MAXWELL:  Jesse Jackson’s bungled crusades

3/30/1996 – Printed in the EDITORIAL section of the St Petersburg Times Newspaper

 

Can you identify at least two specific contributions that the Rev. Jesse Jackson has made to African-Americans and to American society at large? If you draw a blank, it’s not your fault. Jackson himself is at fault.

Instead of recalling Jackson’s considerable achievements, many whites see the civil rights activist as a pain in the neck. Many blacks, too, are hard-pressed to identify specific good deeds of Jackson. Most think of him, without affection, as a man of good conscience, who speaks passionately but who utters too much bad rhyme in the name of justice.

Jackson, in fact, has enriched all of our lives in some way: He helped to improve public housing in Chicago; persuaded many black parents to turn off the TV at 8 p.m. and make their children study and do homework; encouraged inner-city residents to establish neighborhood crime watches; formed drives that registered thousands of new black voters; negotiated several lucrative contracts between industry and black entrepreneurs; persuaded tight-fisted bankers to lend to low-income people; and, most dramatically, in 1984, secured the release of a Navy pilot who had been shot down over Lebanon and, in 1990, brought home 47 Americans who had been freed from Iraq and Kuwait.

Why, then, do so few Americans remember these remarkable triumphs? Mainly because Jackson, never seeing a TV camera he doesn’t love, is a ubiquitous gadfly who vexes and angers the very white people whose behavior and attitudes he wants to change. And, increasingly, the good reverend is picking the wrong fights and battling them in the wrong venues.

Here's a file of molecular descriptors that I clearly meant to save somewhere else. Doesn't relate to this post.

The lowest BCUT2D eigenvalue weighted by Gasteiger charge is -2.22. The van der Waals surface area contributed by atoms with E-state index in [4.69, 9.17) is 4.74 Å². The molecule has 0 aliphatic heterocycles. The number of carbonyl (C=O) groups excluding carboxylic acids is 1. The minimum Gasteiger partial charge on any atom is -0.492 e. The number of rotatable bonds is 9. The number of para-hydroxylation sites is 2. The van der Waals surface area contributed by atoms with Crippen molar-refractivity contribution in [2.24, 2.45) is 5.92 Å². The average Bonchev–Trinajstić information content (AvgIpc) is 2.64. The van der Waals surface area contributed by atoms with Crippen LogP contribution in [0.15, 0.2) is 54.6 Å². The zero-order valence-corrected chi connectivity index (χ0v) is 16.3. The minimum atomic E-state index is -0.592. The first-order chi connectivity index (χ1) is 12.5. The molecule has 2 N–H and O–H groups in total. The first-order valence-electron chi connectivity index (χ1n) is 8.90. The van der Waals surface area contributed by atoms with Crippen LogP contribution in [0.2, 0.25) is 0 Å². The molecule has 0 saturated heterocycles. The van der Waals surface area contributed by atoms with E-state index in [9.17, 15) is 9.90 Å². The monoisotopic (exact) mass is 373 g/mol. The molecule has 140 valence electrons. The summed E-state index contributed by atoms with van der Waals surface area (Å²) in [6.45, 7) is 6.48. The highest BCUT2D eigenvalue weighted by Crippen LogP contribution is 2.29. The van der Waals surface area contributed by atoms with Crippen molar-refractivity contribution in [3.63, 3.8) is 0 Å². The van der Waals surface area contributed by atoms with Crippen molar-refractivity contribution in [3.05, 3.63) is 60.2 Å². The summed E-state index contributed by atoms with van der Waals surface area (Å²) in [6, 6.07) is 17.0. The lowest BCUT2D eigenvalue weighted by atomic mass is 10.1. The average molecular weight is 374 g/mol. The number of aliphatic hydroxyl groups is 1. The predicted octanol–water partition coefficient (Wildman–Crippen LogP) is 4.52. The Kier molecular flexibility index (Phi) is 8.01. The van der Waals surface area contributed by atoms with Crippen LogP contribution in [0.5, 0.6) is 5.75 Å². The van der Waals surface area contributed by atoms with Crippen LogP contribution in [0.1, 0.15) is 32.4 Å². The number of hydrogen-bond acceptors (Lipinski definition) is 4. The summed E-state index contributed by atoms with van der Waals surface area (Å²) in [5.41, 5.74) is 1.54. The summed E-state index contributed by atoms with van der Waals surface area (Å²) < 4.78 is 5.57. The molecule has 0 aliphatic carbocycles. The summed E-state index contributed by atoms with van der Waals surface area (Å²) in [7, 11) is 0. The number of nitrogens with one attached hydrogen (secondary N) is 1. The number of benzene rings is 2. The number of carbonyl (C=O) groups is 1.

On Monday night, for example, he failed to disrupt the Academy Awards ceremony as promised. And things got even worse when host Whoopi Goldberg belittled Jackson before an international audience of millions. His cause _ racism in the movie industry _ is legitimate, but the chemistry and logistics were all wrong, making him seem silly and irrelevant.

Now, Jackson is off to Laurens, S.C., where he intends to shut down the Redneck Shop, a tiny business that sells racist merchandise. Jackson told a crowd there that he has asked Attorney General Janet Reno to investigate the shop. As contemptible as the business is, it is private enterprise and has a right to exist. Is Jackson so desperate for a cause that will put his face on TV that he must travel from California to Dixie to interfere with a legal operation?

If conscience guides this man of the cloth, common sense sometimes escapes him. With each new bungled crusade, Jackson risks sinking into irrelevancy. This is an unfortunate turn for a man who has contributed so much to this country, who ran for president twice and brought important issues to the forefront of the political debate.

Bill Maxwell is a columnist and editorial writer for the Times.